Baer and a technical team developed one of the first TV Game System while at Sanders Associates, between 1966 and 1967, the prototype was called "Brown Box". In 1968 Sanders, a military-hardware firm, made proposed deals with cable company TelePrompTer to include the TV game system with cable boxes. The cable company would provide a live video feed to be used as the background while the games played in the foreground. Because of the depressed business conditions of the late 1960s and 1970s, these deals fell through.
In 1968–1969 several television manufactures were shown the prototype. RCA was the only manufacture to begin to negotiate a license in 1969, however negotiations broke down. Bill Enders left RCA and became vice president of Magnavox. Bill Enders was part of the RCA team that was negotiating for the Brown Box prototype and was impressed with the technology. In 1972 Magnavox had introduced the Magnavox Odyssey game system, which had had removable game cartridges. The Odyssey game system sales were lower than expected, however, and it was discontinued shortly after it was launched.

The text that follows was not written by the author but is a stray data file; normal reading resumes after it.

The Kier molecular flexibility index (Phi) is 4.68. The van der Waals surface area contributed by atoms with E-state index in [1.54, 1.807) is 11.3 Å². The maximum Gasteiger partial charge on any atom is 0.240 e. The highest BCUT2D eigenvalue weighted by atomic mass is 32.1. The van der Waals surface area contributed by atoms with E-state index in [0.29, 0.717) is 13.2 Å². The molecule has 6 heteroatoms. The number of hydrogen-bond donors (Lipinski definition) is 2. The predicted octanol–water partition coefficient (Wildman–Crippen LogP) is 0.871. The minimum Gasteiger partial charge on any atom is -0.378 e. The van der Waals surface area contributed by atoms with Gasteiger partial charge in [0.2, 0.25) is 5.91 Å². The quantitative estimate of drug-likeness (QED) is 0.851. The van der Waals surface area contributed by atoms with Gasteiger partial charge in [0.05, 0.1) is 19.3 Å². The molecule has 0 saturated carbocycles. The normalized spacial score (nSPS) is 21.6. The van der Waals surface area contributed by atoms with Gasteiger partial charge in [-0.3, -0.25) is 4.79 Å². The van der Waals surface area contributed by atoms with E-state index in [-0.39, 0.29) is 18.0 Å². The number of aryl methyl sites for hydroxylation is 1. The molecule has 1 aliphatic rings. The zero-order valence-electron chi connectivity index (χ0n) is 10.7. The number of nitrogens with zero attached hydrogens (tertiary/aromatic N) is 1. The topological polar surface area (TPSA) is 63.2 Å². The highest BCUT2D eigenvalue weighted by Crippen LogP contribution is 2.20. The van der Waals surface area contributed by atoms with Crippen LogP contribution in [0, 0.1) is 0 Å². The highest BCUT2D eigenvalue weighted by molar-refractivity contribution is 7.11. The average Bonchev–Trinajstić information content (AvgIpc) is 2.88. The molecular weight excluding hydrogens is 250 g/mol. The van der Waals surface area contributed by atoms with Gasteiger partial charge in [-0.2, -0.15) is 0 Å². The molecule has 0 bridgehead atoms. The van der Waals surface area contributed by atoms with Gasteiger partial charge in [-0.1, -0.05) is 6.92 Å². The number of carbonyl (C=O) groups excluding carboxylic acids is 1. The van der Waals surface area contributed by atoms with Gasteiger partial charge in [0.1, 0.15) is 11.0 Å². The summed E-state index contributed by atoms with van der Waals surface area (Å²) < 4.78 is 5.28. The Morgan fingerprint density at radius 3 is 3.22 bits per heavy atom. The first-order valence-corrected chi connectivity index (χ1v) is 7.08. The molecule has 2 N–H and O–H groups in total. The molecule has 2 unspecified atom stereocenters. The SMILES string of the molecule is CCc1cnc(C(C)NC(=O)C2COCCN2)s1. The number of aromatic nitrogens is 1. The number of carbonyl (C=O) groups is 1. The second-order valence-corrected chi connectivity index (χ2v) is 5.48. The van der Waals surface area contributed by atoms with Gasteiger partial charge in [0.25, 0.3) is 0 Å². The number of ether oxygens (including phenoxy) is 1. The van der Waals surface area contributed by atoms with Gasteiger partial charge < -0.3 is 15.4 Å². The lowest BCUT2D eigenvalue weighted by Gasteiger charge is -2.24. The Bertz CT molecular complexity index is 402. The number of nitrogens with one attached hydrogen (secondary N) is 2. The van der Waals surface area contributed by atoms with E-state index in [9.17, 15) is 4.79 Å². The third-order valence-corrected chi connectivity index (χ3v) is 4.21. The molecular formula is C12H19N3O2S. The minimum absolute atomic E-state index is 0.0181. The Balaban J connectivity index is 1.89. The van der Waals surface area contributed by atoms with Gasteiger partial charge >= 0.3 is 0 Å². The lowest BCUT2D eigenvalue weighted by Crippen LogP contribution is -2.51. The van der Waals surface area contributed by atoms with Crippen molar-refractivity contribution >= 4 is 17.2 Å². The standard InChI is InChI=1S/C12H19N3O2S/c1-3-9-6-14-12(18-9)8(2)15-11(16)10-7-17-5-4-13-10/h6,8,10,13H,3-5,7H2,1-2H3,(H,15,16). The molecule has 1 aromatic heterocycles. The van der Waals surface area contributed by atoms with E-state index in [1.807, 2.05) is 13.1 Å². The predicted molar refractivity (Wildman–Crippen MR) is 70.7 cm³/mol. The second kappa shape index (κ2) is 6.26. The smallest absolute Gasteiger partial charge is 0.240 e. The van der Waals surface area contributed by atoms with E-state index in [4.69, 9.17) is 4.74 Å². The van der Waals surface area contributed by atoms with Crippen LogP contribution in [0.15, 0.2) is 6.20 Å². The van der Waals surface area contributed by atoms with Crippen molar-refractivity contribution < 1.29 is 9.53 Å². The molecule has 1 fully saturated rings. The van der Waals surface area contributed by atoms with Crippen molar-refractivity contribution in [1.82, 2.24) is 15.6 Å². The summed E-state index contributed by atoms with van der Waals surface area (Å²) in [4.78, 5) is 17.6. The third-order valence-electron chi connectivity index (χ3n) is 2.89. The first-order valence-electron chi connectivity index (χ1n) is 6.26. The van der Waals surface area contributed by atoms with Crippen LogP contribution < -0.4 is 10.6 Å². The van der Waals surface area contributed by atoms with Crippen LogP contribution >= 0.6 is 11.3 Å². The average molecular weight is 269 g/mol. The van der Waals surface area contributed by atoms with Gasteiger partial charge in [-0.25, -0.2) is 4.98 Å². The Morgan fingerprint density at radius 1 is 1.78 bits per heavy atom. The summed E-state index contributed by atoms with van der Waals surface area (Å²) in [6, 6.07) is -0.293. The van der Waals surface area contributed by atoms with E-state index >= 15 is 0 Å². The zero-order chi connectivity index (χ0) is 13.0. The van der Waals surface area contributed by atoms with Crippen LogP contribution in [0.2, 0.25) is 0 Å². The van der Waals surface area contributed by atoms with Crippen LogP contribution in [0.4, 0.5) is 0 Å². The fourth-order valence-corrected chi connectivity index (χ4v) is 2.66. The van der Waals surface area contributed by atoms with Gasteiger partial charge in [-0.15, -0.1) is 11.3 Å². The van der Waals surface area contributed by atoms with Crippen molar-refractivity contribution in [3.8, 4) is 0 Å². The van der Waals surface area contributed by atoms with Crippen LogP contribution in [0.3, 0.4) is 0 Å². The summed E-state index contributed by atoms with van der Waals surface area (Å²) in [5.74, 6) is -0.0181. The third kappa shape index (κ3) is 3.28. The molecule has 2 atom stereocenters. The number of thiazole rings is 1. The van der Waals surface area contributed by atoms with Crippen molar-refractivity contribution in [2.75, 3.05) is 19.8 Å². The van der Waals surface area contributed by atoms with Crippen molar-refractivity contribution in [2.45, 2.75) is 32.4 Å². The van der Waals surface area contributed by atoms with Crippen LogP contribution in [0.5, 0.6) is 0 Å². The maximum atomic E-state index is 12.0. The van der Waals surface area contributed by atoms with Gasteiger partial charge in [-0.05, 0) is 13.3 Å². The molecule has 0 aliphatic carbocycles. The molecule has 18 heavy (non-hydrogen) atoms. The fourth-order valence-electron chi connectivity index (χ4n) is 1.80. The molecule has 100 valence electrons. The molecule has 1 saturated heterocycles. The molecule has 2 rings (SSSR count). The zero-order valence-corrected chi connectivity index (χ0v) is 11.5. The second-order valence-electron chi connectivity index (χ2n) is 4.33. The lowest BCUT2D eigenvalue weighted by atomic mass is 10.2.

The early video-game consoles developed in the mid and late 1970s, such as the Atari-Sears PONG and Coleco Telestar, ran on double-D batteries, with the controllers built in. These consoles were fairly portable because of the built-in controllers (typically knobs) and built-in software (typically some variant of PONG), and because they ran on either double-D batteries or a DC plug-in adapter.
Later systems didn't build in the game software, used separately plugged in controllers, didn't take batteries, and typically required a special splitter box. These systems also tended to be called video-game consoles. In the late 1980s many toy manufactures attempted to make toys that interacted with live television feeds, thus allowing children to play the television. An example of this is the 1987 Captain Power and the Soldiers of the Future show, in which the toys reacted to the television show.